Today's Lectionary Text
Jeremiah 13:1-11The Lord proclaimed to me: Go and buy a linen undergarment. Wear it for a while without washing it. So I bought a linen undergarment, as the Lord told me, and I put it on. The Lord spoke to me again: Take the undergarment that you are wearing and go at once to the Euphrates and put it under a rock. So I went and buried it at the Euphrates, as the Lord instructed. After a long time, the Lord said to me: Return to the Euphrates and dig up the undergarment that I commanded you to bury there. So I went to the Euphrates, and I dug up the linen undergarment from the place I had buried it. But it was ruined and good for nothing.
Then the Lord’s word came to me: The Lord proclaims: In the same way I will ruin the brazen pride of Judah and Jerusalem! Instead of listening to me, this wicked people follow their own willful hearts and pursue other gods, worshipping and serving them. They will become like this linen garment — good for nothing! Just as a linen undergarment clings to the body, so I created the people of Israel and Judah to cling to me, declares the Lord, to be my people for my honor, praise, and grandeur. But they wouldn’t obey.
I’ll confess that when I think of Jeremiah, I tend to think of chapter 31, where we learn that a new covenant — which we know to be ushered in by Jesus — is on the way. But today’s reading comes long before that, with the prophet having a discussion with God.
Well, actually, Jeremiah is doing a good job of listening and following instructions. He buys a loincloth, possibly to represent the people of Judah and how they were supposed to cling closely to God. Jeremiah is told to travel more than 500 miles away from near Jerusalem to the Euphrates River to bury the loincloth under rocks. He then, “after a long time,” is told to retrieve it.
What he finds is a beat-up, ruined loincloth, damaged by time, neglect and exposure.
Many scholars tend to think Jeremiah either traveled to a waterway much closer than the Euphrates or that this is a symbolic journey — almost like a vision. The loincloth was in good condition when it was taken far away, much like the people of Judah are in good condition but soon will be taken away to the Euphrates and beyond, into exile by the Babylonians.
That same loincloth would be beaten down while near the Euphrates, just like God’s chosen people would be beaten down while in exile. Why?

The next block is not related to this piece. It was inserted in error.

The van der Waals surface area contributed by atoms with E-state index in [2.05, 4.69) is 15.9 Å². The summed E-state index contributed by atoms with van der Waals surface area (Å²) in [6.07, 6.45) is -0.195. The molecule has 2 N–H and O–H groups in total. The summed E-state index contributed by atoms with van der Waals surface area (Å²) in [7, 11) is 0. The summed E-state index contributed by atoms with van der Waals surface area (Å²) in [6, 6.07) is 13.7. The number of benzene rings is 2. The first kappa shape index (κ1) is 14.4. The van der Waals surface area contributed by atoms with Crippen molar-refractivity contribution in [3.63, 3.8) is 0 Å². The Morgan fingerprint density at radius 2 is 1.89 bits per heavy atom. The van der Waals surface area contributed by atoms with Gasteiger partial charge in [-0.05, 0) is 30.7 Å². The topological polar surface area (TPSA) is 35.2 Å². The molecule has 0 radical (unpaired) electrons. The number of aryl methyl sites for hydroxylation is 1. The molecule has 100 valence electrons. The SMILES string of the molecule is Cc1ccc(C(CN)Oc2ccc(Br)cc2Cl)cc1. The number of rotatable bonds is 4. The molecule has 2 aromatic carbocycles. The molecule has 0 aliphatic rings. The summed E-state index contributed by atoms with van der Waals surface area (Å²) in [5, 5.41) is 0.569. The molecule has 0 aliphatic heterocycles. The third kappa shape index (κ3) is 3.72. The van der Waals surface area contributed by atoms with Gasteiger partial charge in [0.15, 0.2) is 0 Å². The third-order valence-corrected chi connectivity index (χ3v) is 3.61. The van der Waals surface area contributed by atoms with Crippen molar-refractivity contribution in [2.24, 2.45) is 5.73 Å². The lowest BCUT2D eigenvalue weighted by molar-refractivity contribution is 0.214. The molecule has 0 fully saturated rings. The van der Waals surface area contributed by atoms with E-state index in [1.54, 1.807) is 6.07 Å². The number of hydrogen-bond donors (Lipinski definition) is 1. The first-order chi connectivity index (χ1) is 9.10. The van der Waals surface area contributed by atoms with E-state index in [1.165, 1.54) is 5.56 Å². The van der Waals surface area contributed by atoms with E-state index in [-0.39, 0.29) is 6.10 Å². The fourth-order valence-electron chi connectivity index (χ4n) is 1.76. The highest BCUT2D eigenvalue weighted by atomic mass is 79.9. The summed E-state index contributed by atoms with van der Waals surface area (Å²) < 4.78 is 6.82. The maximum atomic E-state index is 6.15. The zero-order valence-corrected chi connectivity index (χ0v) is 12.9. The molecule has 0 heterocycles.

God tells Jeremiah, “Instead of listening to me, this wicked people follow their own willful hearts and pursue other gods, worshipping and serving them.”
In other words, not listening to God’s call in their lives cost the people of Judah their place close to God. Their actions led to separation from God.
Have we separated ourselves from God in today’s world? Unfortunately, I think we have.
When we don’t stand up for justice for people who are judged merely by the color of their skin, by the country in which they were born, by the language they speak, or by the people they love, we separate ourselves from God. When we fail to look out for the well-being of others by choosing not to follow guidelines provided by health professionals, we separate ourselves from God. When we are comfortable with the fact that people are stuck in the margins of our society, we separate ourselves from God.
And when we fail to share the good news of Jesus Christ with people who have not heard how he reconciles us with our Creator, we fail to bring ourselves and others closer to God.
May we this day examine ourselves, discern where we have allowed ourselves to be separated from God, and then surrender to Jesus and allow Him to bring us closer to the Creator who loves us all.
— Todd Seifert, director of communications
Prayer for Reflection
Loving God, Creator of all people and our beautiful world, we yearn to draw closer to you. Help us to see how we have separated ourselves from You, and help us to embrace the risen Christ as the way to draw closer to You.
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